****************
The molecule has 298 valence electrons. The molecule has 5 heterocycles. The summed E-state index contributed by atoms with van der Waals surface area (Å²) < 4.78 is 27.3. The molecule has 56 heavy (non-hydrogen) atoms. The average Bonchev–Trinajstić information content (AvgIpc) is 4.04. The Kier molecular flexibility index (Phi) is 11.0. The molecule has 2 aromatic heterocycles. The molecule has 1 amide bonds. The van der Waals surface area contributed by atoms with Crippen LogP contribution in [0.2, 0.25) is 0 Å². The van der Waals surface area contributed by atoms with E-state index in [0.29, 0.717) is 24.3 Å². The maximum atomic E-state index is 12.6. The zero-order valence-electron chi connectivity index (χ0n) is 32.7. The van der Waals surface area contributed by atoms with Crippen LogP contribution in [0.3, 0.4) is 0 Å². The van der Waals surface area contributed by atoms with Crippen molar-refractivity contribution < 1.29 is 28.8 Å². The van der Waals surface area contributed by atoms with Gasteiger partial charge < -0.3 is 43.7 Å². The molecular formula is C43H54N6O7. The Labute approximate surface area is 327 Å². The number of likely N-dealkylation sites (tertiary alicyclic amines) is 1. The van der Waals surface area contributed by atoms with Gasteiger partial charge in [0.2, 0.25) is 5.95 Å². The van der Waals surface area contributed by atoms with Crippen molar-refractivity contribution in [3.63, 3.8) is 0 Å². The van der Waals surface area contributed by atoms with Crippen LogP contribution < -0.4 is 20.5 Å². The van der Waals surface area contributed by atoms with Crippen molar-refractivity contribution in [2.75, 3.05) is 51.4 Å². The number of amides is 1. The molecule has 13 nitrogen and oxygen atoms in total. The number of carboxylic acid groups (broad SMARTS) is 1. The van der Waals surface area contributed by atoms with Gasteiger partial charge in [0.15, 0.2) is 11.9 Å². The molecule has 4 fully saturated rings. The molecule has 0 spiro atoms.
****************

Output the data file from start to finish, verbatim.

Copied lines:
The molecule has 298 valence electrons. The molecule has 5 heterocycles. The summed E-state index contributed by atoms with van der Waals surface area (Å²) < 4.78 is 27.3. The molecule has 56 heavy (non-hydrogen) atoms. The average Bonchev–Trinajstić information content (AvgIpc) is 4.04. The Kier molecular flexibility index (Phi) is 11.0. The molecule has 2 aromatic heterocycles. The molecule has 1 amide bonds. The van der Waals surface area contributed by atoms with Crippen LogP contribution in [0.2, 0.25) is 0 Å². The van der Waals surface area contributed by atoms with E-state index in [0.29, 0.717) is 24.3 Å². The maximum atomic E-state index is 12.6. The zero-order valence-electron chi connectivity index (χ0n) is 32.7. The van der Waals surface area contributed by atoms with Crippen LogP contribution in [0.3, 0.4) is 0 Å². The van der Waals surface area contributed by atoms with Crippen molar-refractivity contribution < 1.29 is 28.8 Å². The van der Waals surface area contributed by atoms with Gasteiger partial charge < -0.3 is 43.7 Å². The molecular formula is C43H54N6O7. The Labute approximate surface area is 327 Å². The number of likely N-dealkylation sites (tertiary alicyclic amines) is 1. The van der Waals surface area contributed by atoms with Gasteiger partial charge in [0.2, 0.25) is 5.95 Å². The van der Waals surface area contributed by atoms with Crippen molar-refractivity contribution in [3.63, 3.8) is 0 Å². The van der Waals surface area contributed by atoms with Crippen LogP contribution < -0.4 is 20.5 Å². The van der Waals surface area contributed by atoms with Crippen molar-refractivity contribution in [2.75, 3.05) is 51.4 Å². The number of amides is 1. The molecule has 13 nitrogen and oxygen atoms in total. The number of carboxylic acid groups (broad SMARTS) is 1. The van der Waals surface area contributed by atoms with Gasteiger partial charge in [0.15, 0.2) is 11.9 Å². The molecule has 4 fully saturated rings. The molecule has 0 spiro atoms.